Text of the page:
From . . . early myths there emerge two types of mythic plot: the plot of innocence and the plot of cleverness—the former being a kind of Arcadian ideal, requiring the eschewal of complexity and awareness, the latter requiring the cultivation of competence almost to the point of guile (3).

Every individual myth represents a variation upon the possibilities for equilibrium offered by these two poles, and the mythic hero who exemplifies a particular possibility for their integration serves as a paragon for the instruction of those who would strive for excellence within a particular community of belief:

The manner in which superior knowledge shows itself changes: the ideal of the crafty warrior, the wise man, the interpreter of the word of God, the Renaissance omni-competent, the wily merchant, the financial wizard, the political genius. It is true that in some way each is suspect, it is also true that each is idealized in his own way. . . . New versions arise to reflect the ritual and practice of each era—the modifications of the happiness of innocence and the satisfaction of competence (4).

The dynamic quality of superior knowledge, its essentially evolutionary character, demonstrates that a mythology is not a fixed system within which individuals are restricted to certain traditional ways of practice and belief. Rather, a mythology is a vehicle of transcendence, a way by which individual and community alike can undertake the hazardous journey of becoming. Its function is not to hold a people back, but to encourage it to propel itself forward, competently yet innocently into the altered conditions of the future. A mythology, in fact, is a miraculous aspect of biology that enables an entire population to base its forward thrust upon its most striking examples of past success while, at the same time, making allowance for the inevitable expansion and improvement—and ultimate replacement—of those same examples.

To function effectively in this way, a mythology should be allowed to grow. Its emphasis should be upon current affirmation rather than on preservation of the past. . . . A mythology is a progressive system of belief that seeks out successive states of dis-illusion in which the old innocence continually gives way to an improved sense of competence which, in turn, makes possible the attainment of a renewed state of innocence. The alternative is exemplified by the French Academy’s attempt to preserve the purity of the French language by withholding its sanction from all neologisms and words of foreign extraction. The conceit implied by that endeavor seems to demand the suppression of all evidence that the French of the 1860s was not the language of God the father, but itself evolved—as did Rumanian and Catalan, from a foreign tongue!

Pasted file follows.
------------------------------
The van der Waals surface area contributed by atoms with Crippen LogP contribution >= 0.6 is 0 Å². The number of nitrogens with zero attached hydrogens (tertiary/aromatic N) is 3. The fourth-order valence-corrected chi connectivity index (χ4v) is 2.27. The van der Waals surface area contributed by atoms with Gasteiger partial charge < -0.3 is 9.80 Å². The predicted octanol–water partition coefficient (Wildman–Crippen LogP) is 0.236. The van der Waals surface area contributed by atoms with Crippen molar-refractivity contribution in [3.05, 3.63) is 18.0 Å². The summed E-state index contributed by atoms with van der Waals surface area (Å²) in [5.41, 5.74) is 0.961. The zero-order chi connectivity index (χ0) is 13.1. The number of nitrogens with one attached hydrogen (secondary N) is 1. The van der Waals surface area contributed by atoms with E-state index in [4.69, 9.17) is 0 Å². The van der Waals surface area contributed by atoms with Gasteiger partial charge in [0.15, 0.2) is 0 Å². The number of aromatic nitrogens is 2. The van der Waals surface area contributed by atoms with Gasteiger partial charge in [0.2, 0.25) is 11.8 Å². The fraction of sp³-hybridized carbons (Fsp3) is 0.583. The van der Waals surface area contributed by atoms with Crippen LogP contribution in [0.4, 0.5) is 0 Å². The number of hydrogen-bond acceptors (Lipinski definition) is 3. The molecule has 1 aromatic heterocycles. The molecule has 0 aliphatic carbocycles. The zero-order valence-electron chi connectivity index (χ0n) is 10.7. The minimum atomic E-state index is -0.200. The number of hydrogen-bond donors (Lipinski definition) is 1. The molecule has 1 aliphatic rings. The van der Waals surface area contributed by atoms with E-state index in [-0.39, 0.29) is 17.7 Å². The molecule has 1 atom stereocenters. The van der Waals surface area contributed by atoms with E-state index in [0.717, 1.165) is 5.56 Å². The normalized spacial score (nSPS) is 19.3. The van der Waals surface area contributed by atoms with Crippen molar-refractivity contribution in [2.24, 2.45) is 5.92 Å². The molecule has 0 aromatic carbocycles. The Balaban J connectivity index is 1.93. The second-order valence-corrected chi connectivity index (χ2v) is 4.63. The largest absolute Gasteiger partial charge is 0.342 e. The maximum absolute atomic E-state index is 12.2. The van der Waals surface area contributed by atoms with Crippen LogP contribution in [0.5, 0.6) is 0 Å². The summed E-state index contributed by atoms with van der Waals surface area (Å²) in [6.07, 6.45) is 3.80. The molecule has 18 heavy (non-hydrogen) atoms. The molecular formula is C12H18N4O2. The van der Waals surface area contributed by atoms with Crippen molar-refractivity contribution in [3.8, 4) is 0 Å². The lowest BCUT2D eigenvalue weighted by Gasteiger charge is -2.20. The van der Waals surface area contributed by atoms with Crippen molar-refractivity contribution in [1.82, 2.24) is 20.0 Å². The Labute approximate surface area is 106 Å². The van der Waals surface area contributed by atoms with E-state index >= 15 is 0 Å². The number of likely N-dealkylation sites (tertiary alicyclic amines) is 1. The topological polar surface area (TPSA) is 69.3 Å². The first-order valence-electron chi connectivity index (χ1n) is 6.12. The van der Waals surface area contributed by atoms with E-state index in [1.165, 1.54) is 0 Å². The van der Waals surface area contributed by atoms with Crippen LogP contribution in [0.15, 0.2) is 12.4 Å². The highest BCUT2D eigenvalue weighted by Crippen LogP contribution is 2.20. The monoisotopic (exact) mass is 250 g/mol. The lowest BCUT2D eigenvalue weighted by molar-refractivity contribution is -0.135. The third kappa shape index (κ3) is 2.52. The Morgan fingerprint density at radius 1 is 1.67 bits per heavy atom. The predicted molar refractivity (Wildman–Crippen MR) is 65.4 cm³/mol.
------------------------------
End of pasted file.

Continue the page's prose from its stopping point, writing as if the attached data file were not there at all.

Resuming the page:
Each combination of competence and innocence represents the achievement of a particular heroic individual who shows others the way to obtain the “right” balance between cunning and acceptance, meaning and existence. In fact every individual within her [interactive] involvement with her culture is at once a free and independent person who only abstractly can be taken as a representative of her community and, at the same time, an amorphous mass of possibilities whose realization is entirely dependent upon the concrete gifts she receives from the mythology granting her an identity. Each of us, that is, is simultaneously an existential child, and affirmation of pure and innocent participation in being, and at the same time is a mature and sagacious elder of the tribe, a bearer of tradition and of wisdom. When we speak, we strive for resonance between these two aspects of our [conscious] experience so our words may convey a sense of conviction that we have managed to equate our heroism with our vulnerability and thus we stand forth as an integrated whole in which every aspect of experience is represented according to a dynamic balance of our longing and our accomplishment, a synthesis that makes our words accessible to our partners in dialogue because they seek a similar resonance.